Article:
pseudobulbar palsy


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pseudobulbar palsy

paralysis of the lips and tongue, simulating progressive bulbar paralysis, but due to supranucelar lesions with bilateral involvement of the upper motor neurons; characterized by speech and swallowing difficulties, emotional instability, and spasmodic, mirthless laughter.

pseudobulbar palsy

Pseudobulbar paralysis, spastic bulbar paralysis A disease of middle age, characterized by bilateral spasticity of the facial and deglutitive muscles, resulting in dysarthria, dysphonia, dysphagia, drooling, facial weakness, hyperreflexia of extremities, and shuffling–parkinsonian gait; PP is remarkable for the variable psychiatric component, in which the Pts may have a flat affect–simulating apathy or severe depression, become enmeshed in trivialities, or have inappropriate responses to environmental cues, aka 'laughing sickness' for the characteristic pathologic–ie, inappropriate laughing–or crying Etiology Multifocal infarcts, often due to ASHD, but also to HTN, infections, trauma, degeneration Treatment Antibiotics Prognosis Guarded. Cf Bulbar palsy.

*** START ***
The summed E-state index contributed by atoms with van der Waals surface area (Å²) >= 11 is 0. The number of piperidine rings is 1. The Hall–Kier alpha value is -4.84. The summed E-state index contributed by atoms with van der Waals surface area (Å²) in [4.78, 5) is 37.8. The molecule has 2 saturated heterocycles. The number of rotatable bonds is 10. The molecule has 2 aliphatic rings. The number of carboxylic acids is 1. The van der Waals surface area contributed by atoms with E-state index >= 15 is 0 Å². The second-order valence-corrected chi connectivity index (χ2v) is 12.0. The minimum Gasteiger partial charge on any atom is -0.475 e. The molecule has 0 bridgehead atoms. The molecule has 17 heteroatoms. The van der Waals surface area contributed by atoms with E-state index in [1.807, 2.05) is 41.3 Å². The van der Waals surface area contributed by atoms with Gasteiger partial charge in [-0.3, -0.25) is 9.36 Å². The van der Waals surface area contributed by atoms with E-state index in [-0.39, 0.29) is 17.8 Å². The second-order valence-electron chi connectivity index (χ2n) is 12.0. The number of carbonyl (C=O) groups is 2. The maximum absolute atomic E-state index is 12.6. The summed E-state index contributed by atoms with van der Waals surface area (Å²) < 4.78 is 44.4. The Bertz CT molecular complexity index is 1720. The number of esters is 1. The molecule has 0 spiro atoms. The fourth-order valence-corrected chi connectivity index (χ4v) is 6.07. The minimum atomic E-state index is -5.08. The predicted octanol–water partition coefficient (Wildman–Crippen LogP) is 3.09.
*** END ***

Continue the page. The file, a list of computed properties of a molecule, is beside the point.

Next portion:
pseu·do·bul·bar pal·sy

(sū'dō-bŭl'bahr pawl'zē)
Spastic paralysis of the bulbar musculature due to bilateral impairment of corticobulbar upper motor neuron fibers.
References in periodicals archive ?
Most patients have a family history of this disease, and it is clinically characterized by recurrent subcortical ischemic strokes, sometimes leading to pseudobulbar palsy and dementia.
Neurologic disorders such as Arnold-Chiari malformation, myotonic dystrophy, pseudobulbar palsy, pharyngeal paresis, myasthenia gravis, and neurofibromatosis
Motor neuron diseases include: amyotrophic lateral sclerosis (ALS, Lou Gehrig's disease), post-polio syndrome (PPS), primary lateral sclerosis (PLS), progressive muscular atrophy (PMA), pseudobulbar palsy (spastic), progressive bulbar palsy (spastic and flaccid), and spinal muscular atrophy (SMA).